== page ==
Spaghetti meat sauce is one of the most popular pasta dishes in Japan. Made with ground beef, onions, carrots and celery cooked in a deliciously sweet and perfectly seasoned homemade tomato sauce, this dish is comforting, easy to make and a family favourite!
What Is Spaghetti Meat Sauce?
Japanese spaghetti meat sauce is pasta dish made with ground beef and finely cut vegetables cooked in a sweet and herby tomato sauce. There's no doubt that the ingredients and flavours were inspired by Italian speghetti bolognese. It's a popular "yoshoku" dish (Western inspired Japanese dish) that's been well loved for many years and is even a common item on Japanese school lunch menus.
But in true Japanese style, the taste has been adjusted to suit the Japanese pallet. So, what makes Japanese spaghetti meat sauce different?
A brief history of spaghetti meat sauce in Japan
The origin of spaghetti meat sauce can be traced back to the Bologna region of Italy. The very first spaghetti meat sauce in Japan, which is believed to have been made in the 19th century, was heavily inspired by Italian Bolognese.
However, the spaghetti meat sauce that is popular in Japan today is not based on the Italian Bolognese, but rather on the Bolognese that came to the United States and was transformed into the American style.
The reason is that the ketchup-flavored meat sauce, similar to today's spaghetti meat sauce, was introduced to Japan by the U.S. occupation forces. Influenced by this introduction, Kewpie released canned meat sauce in 1959, and this canned product was a hit and is said to have laid the groundwork for the popularization of spaghetti meat sauce in households in Japan.
Differences between meat sauce and Bolognese
Frankly speaking, Japanese spaghetti meat sauce and Italian Bolognese taste completely different. So what exactly is the difference?
- Spaghetti meat sauce is a lot sweeter - spaghetti meat sauce is a lot sweeter than bolognese. It is commonly made with tomato ketchup and sugar, and because of that, spaghetti meat sauce is a favourite amongst children.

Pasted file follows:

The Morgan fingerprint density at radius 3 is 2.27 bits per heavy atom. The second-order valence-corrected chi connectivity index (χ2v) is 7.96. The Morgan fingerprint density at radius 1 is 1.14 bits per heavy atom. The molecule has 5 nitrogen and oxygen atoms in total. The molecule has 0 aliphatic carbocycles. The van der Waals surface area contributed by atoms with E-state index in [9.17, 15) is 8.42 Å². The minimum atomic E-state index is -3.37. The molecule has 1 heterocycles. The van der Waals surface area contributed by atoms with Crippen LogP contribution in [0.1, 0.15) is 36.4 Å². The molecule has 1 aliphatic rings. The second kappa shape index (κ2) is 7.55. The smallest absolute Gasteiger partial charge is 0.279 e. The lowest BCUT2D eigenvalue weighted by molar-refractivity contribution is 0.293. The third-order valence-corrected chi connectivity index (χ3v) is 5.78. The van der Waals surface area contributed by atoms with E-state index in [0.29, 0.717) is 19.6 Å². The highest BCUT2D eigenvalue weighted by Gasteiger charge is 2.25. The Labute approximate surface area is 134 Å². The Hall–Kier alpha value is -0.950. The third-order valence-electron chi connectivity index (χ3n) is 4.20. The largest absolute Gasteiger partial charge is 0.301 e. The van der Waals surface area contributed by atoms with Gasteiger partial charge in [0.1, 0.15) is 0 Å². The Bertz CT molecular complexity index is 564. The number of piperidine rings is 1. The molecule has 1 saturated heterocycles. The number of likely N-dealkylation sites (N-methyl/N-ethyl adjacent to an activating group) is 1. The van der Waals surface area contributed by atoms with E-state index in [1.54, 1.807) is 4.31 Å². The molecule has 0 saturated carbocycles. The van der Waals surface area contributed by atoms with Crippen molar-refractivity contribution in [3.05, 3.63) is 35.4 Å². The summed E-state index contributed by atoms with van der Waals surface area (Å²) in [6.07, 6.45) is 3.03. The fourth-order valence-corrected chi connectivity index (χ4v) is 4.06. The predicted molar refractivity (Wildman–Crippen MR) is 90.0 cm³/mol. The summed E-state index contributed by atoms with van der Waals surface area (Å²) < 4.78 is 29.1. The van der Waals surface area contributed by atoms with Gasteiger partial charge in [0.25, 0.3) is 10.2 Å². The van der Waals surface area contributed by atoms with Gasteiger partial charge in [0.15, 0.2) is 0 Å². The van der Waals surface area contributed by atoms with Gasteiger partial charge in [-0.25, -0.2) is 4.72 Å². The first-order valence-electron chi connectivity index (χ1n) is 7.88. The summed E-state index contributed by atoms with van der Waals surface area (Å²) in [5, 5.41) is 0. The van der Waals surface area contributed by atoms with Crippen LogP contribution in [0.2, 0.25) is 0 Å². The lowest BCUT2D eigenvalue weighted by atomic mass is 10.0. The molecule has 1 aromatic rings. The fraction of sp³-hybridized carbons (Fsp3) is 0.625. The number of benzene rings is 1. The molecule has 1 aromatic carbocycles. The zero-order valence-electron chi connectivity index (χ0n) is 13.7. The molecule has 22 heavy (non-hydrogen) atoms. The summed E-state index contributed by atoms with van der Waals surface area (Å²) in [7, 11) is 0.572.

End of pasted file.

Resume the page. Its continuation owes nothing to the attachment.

- It uses a lot of tomatoes - As far as I know, spaghetti meat sauce contains more tomatoes (specifically tinned tomatoes) and the sauce tends to be less meaty than bolognese sauce as well. So more tomatoes, less meat.
- Spaghetti meat sauce always uses spaghetti - True bolognese in Bologne uses tagliatelle pasta. But spaghetti meat sauce is always made with regular spaghetti.
- Usually not mixed with sauce - Spaghetti meat sauce is actually not mixed together when served. This means that the spaghetti is served with the meat sauce on top of it, not mixed.
Other spaghetti dishes in Japan
As with most countries in the world, spaghetti is now a favorite in many Japanese households. In fact, there's a whole category of Japanese pasta dishes called "wafu pasta" that combines local Japanese ingredients and flavours with Italian pasta. Let's explore some of Japan's most popular spaghetti dishes.
Mentaiko (spicy cod roe) spaghetti is a famous Japanese spaghetti dish that uses cod roe as the main ingredient. The toppings sprinkled on top are said to be inspired by ochazuke (rice with green tea).
Soy sauce "wafu" pasta
Soy sauce and butter are a golden combo in Japan. So-called "Japanese butter soy sauce pasta" is based on this combination and is made with Japanese mushrooms such as shimeji mushrooms and bacon.